Three tips for quitting smoking
The Great American Smokeout, organized by the American Cancer Society, takes place the third Thursday in November. But anytime is a great time to quit or make a plan.
Visit the Great American Smokeout page for resources (app, game, helpline), and consider using the tips below to kick the smoking habit!
1. Pay yourself to quit.
In one research study, some smokers were offered $800 if they quit and remained smoke-free for six months. Others were asked to pay $150 of their own money up front, with the promise they’d get that money back if they stayed smoke free. Turns out, smokers with their own cash on the line were twice as likely to quit.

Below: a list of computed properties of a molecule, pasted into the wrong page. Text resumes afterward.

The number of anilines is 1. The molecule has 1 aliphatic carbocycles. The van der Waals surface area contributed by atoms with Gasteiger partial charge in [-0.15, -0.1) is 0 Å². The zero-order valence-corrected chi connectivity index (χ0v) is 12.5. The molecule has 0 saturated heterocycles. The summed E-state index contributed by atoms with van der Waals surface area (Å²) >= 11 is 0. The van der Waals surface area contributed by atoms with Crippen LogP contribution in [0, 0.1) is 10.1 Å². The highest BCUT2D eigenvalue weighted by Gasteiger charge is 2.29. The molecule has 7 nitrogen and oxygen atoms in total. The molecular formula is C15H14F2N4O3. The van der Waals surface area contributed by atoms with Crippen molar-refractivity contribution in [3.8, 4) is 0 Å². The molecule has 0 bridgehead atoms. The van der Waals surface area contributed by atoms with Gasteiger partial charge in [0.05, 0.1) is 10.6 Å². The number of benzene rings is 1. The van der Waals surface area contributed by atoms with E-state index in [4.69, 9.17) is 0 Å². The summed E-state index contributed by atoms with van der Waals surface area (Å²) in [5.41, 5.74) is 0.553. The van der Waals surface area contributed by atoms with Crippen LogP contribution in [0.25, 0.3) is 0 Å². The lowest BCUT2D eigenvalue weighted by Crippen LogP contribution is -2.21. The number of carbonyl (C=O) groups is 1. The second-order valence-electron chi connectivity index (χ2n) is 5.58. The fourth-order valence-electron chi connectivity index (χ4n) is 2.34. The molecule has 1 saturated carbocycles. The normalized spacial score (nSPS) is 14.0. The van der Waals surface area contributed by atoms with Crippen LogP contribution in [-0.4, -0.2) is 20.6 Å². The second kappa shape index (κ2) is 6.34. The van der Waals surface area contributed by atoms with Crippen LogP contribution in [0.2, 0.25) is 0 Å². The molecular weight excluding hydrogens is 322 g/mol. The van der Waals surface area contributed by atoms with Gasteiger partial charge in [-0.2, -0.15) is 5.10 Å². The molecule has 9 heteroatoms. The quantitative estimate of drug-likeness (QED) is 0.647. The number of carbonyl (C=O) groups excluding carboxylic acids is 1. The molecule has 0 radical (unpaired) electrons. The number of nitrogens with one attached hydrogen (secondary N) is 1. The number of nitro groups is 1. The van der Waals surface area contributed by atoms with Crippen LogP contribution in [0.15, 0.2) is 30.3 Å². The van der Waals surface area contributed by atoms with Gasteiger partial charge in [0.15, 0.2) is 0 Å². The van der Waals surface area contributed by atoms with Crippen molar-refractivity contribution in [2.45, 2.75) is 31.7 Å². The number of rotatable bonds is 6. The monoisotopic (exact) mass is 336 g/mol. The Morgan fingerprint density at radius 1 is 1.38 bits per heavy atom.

Set your own dollar figure and time commitment, and then give that cash to a trusted friend or family member who will hold you accountable. As an extra incentive, promise that money to a charity or political cause you don’t actually want to support.
You can use the stickK app (free for Android and iPhone) to do the same thing — pledging money if you fail to reach your goal. You also can opt to have other stickK supporters cheer you on with motivational messages along the way.
2. Talk to your employer.
Find out if your company has an Employee Assistance Program (EAP) with smoking cessation resources. Smoking increases your health risks, so your employer benefits when you quit. Chances are good that they’ll be able to connect you with a free support program (plus insurance savings and other incentives if you’re successful)!
3. Ask about anti-smoking medication.
Prescription drugs are available to help you quit. Studies show that some tobacco-cessation medications double your success rate for quitting. Talk to your doctor to find out if prescription help might be right for you.